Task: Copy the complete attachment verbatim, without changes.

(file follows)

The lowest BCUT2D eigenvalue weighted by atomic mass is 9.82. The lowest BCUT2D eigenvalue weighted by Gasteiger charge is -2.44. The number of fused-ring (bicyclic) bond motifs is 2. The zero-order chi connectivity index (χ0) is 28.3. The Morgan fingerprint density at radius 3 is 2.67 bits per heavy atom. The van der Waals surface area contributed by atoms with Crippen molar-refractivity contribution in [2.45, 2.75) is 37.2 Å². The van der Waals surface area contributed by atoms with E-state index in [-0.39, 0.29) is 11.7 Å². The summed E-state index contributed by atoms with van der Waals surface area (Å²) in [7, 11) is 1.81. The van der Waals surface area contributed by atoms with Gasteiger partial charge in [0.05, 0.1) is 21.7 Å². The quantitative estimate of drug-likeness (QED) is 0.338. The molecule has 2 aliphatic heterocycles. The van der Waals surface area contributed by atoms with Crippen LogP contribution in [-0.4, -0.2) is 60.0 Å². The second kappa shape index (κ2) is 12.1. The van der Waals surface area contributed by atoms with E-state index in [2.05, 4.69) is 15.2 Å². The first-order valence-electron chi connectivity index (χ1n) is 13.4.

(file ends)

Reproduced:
The lowest BCUT2D eigenvalue weighted by atomic mass is 9.82. The lowest BCUT2D eigenvalue weighted by Gasteiger charge is -2.44. The number of fused-ring (bicyclic) bond motifs is 2. The zero-order chi connectivity index (χ0) is 28.3. The Morgan fingerprint density at radius 3 is 2.67 bits per heavy atom. The van der Waals surface area contributed by atoms with Crippen molar-refractivity contribution in [2.45, 2.75) is 37.2 Å². The van der Waals surface area contributed by atoms with E-state index in [-0.39, 0.29) is 11.7 Å². The summed E-state index contributed by atoms with van der Waals surface area (Å²) in [7, 11) is 1.81. The van der Waals surface area contributed by atoms with Gasteiger partial charge in [0.05, 0.1) is 21.7 Å². The quantitative estimate of drug-likeness (QED) is 0.338. The molecule has 2 aliphatic heterocycles. The van der Waals surface area contributed by atoms with Crippen LogP contribution in [-0.4, -0.2) is 60.0 Å². The second kappa shape index (κ2) is 12.1. The van der Waals surface area contributed by atoms with E-state index in [2.05, 4.69) is 15.2 Å². The first-order valence-electron chi connectivity index (χ1n) is 13.4.